Feature Quality of Care

On the origin of variation

BMJ 2009; 339 doi: https://doi.org/10.1136/bmj.b5071 (Published 02 December 2009) Cite this as: BMJ 2009;339:b5071
  1. Nigel Hawkes, freelance journalist
  1. 1London
  1. nigel.hawkes1{at}btinternet.com

    Are differences in practice an indication of wasted resources or the key to innovation? Many voters at the recent King’s Fund debate, were persuaded that the answer depends on the underlying evidence, as Nigel Hawkes reports

    Variety may be the spice of life, but does it enhance the flavour of health care? To some, it is intolerable that patient A is treated one way while patient B (with the same condition) gets different care; to others, this very difference is what drives improvement. In a vigorous and entertaining debate at the annual conference of the King’s Fund at the Royal College of Physicians on 24 November, both sides were given their say.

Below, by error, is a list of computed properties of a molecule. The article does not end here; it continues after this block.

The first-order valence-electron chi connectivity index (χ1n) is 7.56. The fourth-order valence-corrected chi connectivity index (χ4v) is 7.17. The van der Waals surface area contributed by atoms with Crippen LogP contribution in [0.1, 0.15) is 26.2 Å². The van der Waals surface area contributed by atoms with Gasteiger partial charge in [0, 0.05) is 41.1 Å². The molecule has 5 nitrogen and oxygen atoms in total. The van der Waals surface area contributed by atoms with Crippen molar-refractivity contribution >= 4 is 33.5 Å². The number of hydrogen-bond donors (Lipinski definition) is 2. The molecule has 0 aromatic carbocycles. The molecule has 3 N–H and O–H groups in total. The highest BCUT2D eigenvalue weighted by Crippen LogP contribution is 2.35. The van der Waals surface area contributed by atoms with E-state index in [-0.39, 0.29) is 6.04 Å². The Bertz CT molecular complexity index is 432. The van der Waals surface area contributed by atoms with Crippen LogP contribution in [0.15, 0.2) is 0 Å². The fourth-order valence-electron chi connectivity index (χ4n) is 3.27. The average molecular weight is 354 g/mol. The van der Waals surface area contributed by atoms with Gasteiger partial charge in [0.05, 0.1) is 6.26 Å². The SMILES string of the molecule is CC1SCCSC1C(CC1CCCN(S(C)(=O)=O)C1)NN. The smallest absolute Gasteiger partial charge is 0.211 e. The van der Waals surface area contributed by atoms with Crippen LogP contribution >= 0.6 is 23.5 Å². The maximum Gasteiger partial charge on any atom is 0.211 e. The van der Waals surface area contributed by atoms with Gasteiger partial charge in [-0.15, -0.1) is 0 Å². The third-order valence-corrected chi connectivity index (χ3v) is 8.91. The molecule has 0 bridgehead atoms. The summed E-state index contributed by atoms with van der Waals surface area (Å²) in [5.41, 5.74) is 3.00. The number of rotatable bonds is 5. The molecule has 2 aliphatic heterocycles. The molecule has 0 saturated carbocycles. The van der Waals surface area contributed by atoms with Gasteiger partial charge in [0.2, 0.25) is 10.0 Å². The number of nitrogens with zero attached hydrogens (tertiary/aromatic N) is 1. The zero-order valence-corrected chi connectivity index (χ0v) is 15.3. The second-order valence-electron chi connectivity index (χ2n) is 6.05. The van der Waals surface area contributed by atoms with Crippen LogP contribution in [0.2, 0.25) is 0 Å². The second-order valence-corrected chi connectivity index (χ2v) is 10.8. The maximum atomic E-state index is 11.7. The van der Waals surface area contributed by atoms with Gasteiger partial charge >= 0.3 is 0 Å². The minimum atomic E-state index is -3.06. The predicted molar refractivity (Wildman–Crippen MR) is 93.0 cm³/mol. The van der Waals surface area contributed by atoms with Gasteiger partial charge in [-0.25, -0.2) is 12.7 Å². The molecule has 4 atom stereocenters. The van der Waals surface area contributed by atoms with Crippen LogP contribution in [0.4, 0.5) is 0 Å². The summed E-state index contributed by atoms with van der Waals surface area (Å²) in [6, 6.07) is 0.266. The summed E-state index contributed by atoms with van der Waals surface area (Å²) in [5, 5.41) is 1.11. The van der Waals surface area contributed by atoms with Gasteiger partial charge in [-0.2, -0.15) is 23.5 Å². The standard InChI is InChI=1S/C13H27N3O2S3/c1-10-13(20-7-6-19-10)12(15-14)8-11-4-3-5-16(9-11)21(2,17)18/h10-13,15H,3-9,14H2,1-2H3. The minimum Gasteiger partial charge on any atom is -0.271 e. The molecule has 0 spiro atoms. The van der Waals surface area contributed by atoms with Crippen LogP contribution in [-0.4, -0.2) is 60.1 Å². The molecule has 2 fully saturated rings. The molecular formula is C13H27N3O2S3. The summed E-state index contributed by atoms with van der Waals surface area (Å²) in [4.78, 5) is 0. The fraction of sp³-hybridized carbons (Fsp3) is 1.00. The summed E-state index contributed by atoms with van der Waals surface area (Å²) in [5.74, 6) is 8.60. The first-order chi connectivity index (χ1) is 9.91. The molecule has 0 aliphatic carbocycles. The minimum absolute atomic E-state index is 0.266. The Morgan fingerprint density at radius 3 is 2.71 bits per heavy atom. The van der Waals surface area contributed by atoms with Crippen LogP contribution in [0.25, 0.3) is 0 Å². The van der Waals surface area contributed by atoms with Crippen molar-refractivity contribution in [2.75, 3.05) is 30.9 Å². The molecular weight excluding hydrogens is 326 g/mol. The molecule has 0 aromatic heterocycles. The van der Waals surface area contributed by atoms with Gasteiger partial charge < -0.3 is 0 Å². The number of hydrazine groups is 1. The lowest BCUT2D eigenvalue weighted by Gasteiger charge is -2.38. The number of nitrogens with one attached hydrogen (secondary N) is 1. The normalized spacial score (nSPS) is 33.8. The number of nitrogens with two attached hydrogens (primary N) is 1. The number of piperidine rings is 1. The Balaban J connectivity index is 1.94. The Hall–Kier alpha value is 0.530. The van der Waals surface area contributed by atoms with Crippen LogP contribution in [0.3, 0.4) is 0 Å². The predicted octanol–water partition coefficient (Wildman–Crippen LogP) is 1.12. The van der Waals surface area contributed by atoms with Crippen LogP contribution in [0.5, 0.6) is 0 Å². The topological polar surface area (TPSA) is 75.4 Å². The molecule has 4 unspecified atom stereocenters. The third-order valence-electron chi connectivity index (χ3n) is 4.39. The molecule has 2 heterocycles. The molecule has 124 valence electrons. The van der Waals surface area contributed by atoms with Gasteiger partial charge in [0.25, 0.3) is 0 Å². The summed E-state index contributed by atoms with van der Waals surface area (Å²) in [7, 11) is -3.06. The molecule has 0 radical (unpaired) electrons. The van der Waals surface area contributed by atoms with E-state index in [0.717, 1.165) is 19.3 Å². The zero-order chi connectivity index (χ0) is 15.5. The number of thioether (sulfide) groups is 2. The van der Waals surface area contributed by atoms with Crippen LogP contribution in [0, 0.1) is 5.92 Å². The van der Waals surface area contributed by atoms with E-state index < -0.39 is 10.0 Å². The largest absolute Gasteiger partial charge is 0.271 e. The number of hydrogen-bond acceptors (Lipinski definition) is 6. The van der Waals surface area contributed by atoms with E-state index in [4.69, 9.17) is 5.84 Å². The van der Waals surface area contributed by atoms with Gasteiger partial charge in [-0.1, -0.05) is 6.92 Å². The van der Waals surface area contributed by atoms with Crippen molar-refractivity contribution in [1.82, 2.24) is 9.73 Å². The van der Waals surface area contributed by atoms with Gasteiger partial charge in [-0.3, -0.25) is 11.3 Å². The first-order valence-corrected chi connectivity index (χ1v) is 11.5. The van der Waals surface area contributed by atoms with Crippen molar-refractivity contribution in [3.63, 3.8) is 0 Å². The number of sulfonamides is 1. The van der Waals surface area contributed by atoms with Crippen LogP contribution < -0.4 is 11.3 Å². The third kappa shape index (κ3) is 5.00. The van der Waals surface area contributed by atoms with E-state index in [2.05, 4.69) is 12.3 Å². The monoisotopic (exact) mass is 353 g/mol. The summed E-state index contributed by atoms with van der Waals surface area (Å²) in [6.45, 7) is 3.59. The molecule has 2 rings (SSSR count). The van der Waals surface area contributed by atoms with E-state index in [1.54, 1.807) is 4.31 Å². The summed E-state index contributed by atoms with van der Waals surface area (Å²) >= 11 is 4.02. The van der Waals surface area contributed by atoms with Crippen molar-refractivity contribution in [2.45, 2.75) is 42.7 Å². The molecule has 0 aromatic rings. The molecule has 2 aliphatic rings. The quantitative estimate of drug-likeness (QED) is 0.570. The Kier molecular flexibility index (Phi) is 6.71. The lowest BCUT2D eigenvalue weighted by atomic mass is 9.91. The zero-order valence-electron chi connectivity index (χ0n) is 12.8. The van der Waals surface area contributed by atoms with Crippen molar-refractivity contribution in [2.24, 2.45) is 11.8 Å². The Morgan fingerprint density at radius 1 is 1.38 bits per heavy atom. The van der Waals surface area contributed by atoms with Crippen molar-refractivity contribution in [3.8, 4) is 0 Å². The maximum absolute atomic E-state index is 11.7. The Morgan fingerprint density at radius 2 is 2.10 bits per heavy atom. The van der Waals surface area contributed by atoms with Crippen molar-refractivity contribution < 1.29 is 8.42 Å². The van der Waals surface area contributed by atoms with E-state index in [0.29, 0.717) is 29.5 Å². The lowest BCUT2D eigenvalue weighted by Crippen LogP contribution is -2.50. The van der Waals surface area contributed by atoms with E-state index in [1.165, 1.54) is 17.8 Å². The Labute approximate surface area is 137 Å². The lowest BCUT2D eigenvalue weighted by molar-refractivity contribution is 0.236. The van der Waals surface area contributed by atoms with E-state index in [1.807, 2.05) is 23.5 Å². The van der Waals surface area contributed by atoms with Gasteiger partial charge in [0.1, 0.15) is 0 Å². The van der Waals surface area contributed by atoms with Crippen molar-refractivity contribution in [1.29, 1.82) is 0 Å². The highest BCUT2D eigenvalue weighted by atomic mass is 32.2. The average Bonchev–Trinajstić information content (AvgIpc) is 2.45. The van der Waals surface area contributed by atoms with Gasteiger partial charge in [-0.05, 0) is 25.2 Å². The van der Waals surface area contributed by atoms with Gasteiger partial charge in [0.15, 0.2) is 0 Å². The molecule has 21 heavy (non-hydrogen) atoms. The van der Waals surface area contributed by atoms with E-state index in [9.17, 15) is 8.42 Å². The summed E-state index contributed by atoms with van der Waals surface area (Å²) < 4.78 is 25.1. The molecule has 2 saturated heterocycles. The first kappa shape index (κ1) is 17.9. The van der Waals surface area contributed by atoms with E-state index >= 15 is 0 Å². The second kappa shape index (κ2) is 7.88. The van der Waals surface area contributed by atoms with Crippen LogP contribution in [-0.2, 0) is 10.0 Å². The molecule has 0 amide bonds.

If it wasn’t for variation, we would all still be single celled amoebae in the primeval swamp, said Robert Lechler, vice-principal (health) of King’s College, London, calling on Darwin’s On the Origin of Species on the 150th anniversary of its publication. He was opposing the motion that “This house believes the NHS should strive to eradicate all unexplained variations.” To do so meant mediocrity, asserted Professor Lechler.

    On the contrary, said Jag Ahluwalia, medical director of Cambridge University Hospitals NHS Foundation Trust. Huge variations in care were an affront to medicine, and it was a doctor’s clinical and professional duty to eliminate them. “Ethically, variations in care …

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